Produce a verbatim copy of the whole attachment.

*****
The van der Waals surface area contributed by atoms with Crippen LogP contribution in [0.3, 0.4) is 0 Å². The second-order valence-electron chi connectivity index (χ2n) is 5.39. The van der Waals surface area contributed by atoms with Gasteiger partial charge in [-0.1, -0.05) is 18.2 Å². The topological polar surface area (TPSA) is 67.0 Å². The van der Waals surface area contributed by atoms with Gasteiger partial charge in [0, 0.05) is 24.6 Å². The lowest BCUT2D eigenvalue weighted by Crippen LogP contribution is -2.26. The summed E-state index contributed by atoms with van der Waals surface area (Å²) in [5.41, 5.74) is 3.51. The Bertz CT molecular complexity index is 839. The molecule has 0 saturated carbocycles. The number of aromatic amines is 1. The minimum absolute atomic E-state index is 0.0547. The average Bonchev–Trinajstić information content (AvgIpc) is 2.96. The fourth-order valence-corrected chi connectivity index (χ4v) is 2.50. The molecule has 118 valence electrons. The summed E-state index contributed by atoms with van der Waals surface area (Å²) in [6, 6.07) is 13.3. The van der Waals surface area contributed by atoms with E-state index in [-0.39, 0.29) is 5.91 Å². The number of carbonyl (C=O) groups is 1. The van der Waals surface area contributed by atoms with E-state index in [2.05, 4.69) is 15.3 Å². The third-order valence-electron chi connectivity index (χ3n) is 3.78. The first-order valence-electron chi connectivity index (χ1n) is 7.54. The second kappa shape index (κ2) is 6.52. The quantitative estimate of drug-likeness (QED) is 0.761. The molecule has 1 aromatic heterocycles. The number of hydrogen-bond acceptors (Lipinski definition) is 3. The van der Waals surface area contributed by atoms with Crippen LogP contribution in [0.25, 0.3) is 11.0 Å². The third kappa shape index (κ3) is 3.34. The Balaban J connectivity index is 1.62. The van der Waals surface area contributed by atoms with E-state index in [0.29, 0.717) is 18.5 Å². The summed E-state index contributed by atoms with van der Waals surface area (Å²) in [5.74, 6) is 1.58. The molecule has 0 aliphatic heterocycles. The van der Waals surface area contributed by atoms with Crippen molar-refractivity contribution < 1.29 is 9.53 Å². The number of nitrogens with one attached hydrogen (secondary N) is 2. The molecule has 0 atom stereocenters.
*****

The van der Waals surface area contributed by atoms with Crippen LogP contribution in [0.3, 0.4) is 0 Å². The second-order valence-electron chi connectivity index (χ2n) is 5.39. The van der Waals surface area contributed by atoms with Gasteiger partial charge in [-0.1, -0.05) is 18.2 Å². The topological polar surface area (TPSA) is 67.0 Å². The van der Waals surface area contributed by atoms with Gasteiger partial charge in [0, 0.05) is 24.6 Å². The lowest BCUT2D eigenvalue weighted by Crippen LogP contribution is -2.26. The summed E-state index contributed by atoms with van der Waals surface area (Å²) in [5.41, 5.74) is 3.51. The Bertz CT molecular complexity index is 839. The molecule has 0 saturated carbocycles. The number of aromatic amines is 1. The minimum absolute atomic E-state index is 0.0547. The average Bonchev–Trinajstić information content (AvgIpc) is 2.96. The fourth-order valence-corrected chi connectivity index (χ4v) is 2.50. The molecule has 118 valence electrons. The summed E-state index contributed by atoms with van der Waals surface area (Å²) in [6, 6.07) is 13.3. The van der Waals surface area contributed by atoms with E-state index in [-0.39, 0.29) is 5.91 Å². The number of carbonyl (C=O) groups is 1. The van der Waals surface area contributed by atoms with E-state index in [2.05, 4.69) is 15.3 Å². The third-order valence-electron chi connectivity index (χ3n) is 3.78. The first-order valence-electron chi connectivity index (χ1n) is 7.54. The second kappa shape index (κ2) is 6.52. The quantitative estimate of drug-likeness (QED) is 0.761. The molecule has 1 aromatic heterocycles. The number of hydrogen-bond acceptors (Lipinski definition) is 3. The van der Waals surface area contributed by atoms with Crippen LogP contribution in [0.25, 0.3) is 11.0 Å². The third kappa shape index (κ3) is 3.34. The Balaban J connectivity index is 1.62. The van der Waals surface area contributed by atoms with E-state index in [0.29, 0.717) is 18.5 Å². The summed E-state index contributed by atoms with van der Waals surface area (Å²) in [5.74, 6) is 1.58. The molecule has 0 aliphatic heterocycles. The van der Waals surface area contributed by atoms with Crippen molar-refractivity contribution < 1.29 is 9.53 Å². The number of nitrogens with one attached hydrogen (secondary N) is 2. The molecule has 0 atom stereocenters.